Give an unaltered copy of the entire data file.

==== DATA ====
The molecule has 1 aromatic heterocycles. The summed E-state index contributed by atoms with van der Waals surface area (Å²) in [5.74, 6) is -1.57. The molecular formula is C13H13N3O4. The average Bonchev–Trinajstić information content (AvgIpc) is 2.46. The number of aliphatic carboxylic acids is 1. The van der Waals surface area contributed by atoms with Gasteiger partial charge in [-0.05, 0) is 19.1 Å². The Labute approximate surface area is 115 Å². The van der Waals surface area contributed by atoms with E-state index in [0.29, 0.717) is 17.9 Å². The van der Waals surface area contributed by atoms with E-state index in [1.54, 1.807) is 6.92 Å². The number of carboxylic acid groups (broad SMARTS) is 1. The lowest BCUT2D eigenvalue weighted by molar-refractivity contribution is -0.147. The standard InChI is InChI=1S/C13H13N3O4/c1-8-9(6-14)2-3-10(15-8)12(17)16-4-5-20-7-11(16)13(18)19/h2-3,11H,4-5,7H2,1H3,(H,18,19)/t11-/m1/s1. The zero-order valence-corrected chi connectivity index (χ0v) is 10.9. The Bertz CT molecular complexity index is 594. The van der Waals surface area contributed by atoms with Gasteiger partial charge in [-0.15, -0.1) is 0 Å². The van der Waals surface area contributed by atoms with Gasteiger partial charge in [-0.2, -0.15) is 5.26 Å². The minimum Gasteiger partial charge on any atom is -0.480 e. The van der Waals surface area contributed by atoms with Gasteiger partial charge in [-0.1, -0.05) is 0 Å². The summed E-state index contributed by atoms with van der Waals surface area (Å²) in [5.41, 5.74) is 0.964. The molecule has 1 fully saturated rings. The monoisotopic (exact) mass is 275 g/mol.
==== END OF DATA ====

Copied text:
The molecule has 1 aromatic heterocycles. The summed E-state index contributed by atoms with van der Waals surface area (Å²) in [5.74, 6) is -1.57. The molecular formula is C13H13N3O4. The average Bonchev–Trinajstić information content (AvgIpc) is 2.46. The number of aliphatic carboxylic acids is 1. The van der Waals surface area contributed by atoms with Gasteiger partial charge in [-0.05, 0) is 19.1 Å². The Labute approximate surface area is 115 Å². The van der Waals surface area contributed by atoms with E-state index in [0.29, 0.717) is 17.9 Å². The van der Waals surface area contributed by atoms with E-state index in [1.54, 1.807) is 6.92 Å². The number of carboxylic acid groups (broad SMARTS) is 1. The lowest BCUT2D eigenvalue weighted by molar-refractivity contribution is -0.147. The standard InChI is InChI=1S/C13H13N3O4/c1-8-9(6-14)2-3-10(15-8)12(17)16-4-5-20-7-11(16)13(18)19/h2-3,11H,4-5,7H2,1H3,(H,18,19)/t11-/m1/s1. The zero-order valence-corrected chi connectivity index (χ0v) is 10.9. The Bertz CT molecular complexity index is 594. The van der Waals surface area contributed by atoms with Gasteiger partial charge in [-0.15, -0.1) is 0 Å². The van der Waals surface area contributed by atoms with Gasteiger partial charge in [-0.2, -0.15) is 5.26 Å². The minimum Gasteiger partial charge on any atom is -0.480 e. The van der Waals surface area contributed by atoms with Gasteiger partial charge in [-0.1, -0.05) is 0 Å². The summed E-state index contributed by atoms with van der Waals surface area (Å²) in [5.41, 5.74) is 0.964. The molecule has 1 fully saturated rings. The monoisotopic (exact) mass is 275 g/mol.